So why do so many cooks resist garlic powder? The prejudice is likely rooted in the opinions of many culinary elder statesmen and -women. Julia Child reportedly wasn’t a fan. James Beard, in his book Beard on Food: The Best Recipes and Kitchen Wisdom from the Dean of American Cooking, had this to say:
The honest flavor of fresh garlic is something I can never have enough of. On the other hand, should I be unfortunate enough to bite into something seasoned with garlic powder or salt, I find I can taste it for thirty-six hours. … I consider both garlic powder and salt and onion powder and salt to be among the more disagreeable of the so-called advances in our eating. To me, it is absolutely pointless to ruin good food with these awful ersatz flavors when it is so simple a matter to use the real thing.
Many modern-day foodies are similarly biased. Anthony Bourdain has been quoted as saying “garlic powder is not food.” (He’s also written “Too lazy to peel fresh? You don't deserve to eat garlic,” in his book Kitchen Confidential, but he was talking about jarred chopped garlic, which is justly reviled.) Hoping for elaboration on his revulsion of garlic powder, I reached out to Bourdain on Twitter. Alas, he didn’t get back to me. But some other food luminaries did share with me their feelings on the subject. Francis Lam, a food writer and food reality show judge, tweeted back, smartly: “awful substitute, possibly decent as its own thing.” Food writer, former Gourmet editor, and culinary icon Ruth Reichl was skeptical. “I don't really understand why you'd use an acrid industrial product when fresh garlic is so easily obtainable,” she tweeted. But Reichl’s tune changed when I explained that I grow my own garlic, and make my own garlic powder. To this, she replied, “Homemade garlic powder! That's an entirely different story. Sounds fantastic, actually. Just a dehydrator? I want to try it.”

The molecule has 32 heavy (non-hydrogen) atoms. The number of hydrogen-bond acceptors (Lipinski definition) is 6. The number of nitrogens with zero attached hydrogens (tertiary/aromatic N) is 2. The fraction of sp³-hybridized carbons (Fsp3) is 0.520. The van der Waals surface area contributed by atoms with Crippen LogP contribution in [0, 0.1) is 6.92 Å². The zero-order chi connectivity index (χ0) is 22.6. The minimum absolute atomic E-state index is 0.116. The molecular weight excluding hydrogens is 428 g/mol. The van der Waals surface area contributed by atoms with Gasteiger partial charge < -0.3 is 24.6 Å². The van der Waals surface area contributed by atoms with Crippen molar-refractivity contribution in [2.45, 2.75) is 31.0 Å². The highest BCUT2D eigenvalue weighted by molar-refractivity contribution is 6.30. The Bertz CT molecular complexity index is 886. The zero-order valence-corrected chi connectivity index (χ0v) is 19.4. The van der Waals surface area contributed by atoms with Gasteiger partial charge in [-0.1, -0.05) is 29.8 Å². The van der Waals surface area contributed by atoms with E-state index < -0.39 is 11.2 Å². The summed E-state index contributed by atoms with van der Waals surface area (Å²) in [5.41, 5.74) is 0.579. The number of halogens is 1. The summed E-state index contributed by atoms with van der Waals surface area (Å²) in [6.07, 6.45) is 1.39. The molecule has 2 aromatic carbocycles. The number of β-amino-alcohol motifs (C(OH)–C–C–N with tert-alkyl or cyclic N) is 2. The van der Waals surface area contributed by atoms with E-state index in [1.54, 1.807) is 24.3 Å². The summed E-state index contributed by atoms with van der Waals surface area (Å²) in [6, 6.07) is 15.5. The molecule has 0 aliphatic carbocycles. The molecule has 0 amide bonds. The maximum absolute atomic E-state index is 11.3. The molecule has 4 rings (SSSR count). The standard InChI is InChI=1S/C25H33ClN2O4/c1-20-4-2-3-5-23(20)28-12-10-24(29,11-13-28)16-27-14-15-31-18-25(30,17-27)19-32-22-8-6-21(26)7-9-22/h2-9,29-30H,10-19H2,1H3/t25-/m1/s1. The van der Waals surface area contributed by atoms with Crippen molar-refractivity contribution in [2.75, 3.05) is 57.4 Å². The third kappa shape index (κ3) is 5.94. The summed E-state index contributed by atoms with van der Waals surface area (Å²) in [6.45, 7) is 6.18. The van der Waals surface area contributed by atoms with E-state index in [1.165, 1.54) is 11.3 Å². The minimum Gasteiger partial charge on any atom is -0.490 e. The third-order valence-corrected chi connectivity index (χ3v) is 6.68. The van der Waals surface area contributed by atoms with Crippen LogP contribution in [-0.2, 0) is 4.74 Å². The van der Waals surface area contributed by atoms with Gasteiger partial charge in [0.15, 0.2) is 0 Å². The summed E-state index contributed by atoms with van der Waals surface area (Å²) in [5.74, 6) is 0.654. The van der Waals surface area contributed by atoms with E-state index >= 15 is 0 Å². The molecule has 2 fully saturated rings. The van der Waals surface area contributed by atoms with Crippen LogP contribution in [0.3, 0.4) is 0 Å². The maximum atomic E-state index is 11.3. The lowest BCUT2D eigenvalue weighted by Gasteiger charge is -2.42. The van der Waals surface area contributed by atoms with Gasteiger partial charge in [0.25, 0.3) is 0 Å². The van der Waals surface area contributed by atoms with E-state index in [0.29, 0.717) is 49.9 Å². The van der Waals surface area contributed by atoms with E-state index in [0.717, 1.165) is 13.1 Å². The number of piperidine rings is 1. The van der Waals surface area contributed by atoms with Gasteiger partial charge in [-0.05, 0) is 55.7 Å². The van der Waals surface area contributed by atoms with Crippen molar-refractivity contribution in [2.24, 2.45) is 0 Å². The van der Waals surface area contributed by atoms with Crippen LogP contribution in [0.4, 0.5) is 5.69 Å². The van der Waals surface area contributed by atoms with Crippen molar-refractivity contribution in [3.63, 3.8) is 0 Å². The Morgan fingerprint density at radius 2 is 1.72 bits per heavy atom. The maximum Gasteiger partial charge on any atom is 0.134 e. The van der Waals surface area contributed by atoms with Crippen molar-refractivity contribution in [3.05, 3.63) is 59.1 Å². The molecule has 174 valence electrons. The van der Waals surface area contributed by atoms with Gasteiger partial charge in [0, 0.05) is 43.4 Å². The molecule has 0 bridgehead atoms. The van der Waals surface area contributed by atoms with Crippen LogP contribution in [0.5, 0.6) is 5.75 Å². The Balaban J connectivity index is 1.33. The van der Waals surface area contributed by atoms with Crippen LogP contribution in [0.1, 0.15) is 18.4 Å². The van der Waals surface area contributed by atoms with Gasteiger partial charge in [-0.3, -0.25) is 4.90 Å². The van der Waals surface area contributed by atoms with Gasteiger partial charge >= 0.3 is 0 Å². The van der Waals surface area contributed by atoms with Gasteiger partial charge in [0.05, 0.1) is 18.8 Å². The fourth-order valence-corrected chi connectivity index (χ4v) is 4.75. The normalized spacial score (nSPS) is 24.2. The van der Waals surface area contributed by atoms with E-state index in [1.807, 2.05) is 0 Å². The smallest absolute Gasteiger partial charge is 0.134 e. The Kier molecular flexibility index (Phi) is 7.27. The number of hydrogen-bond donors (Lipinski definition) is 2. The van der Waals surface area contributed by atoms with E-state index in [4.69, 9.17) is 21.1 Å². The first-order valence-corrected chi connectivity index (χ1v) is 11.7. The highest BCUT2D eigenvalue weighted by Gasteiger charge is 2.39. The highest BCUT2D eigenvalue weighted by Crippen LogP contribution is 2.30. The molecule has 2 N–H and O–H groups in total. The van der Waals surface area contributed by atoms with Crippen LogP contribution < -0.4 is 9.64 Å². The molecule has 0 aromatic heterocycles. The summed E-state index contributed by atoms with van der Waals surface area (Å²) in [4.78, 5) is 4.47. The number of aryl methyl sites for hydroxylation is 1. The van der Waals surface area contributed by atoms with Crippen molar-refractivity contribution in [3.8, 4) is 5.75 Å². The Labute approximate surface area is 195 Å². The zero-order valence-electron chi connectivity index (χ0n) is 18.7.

Indeed, freshly made garlic powder is a different animal from the stale store-bought stuff. If you're not up for making your own from scratch, gourmet spice companies can ship you garlic powder that’s almost as fresh as homemade. I've also seen garlic powder for sale at farmers markets—crafty growers know that if you make garlic powder during harvest time, you can use the leaves too, with little noticeable change other than a greenish tint to the powder. To preserve its youth, you should store garlic powder in a cool, dry place, or even in the freezer.
If you are up for making your own from scratch, three good-sized heads of garlic will make about ⅓ cup of powder. Slice the cloves as thinly as possible and dehydrate them. If your dehydrator has a temperature control, set it at 125 degrees. When totally crispy but not browned, and with no soft pieces in the mix, let the pieces cool to room temperature. Pulverize them in a clean coffee grinder or spice grinder. Store in a salt shaker, and sprinkle on food midway through cooking, as MSG was tossed around Chinese restaurant kitchens in the 1970s. That is, on basically everything.
This is a Web-only adaptation of Flash in the Pan, a nationally syndicated weekly food column by Ari LeVaux.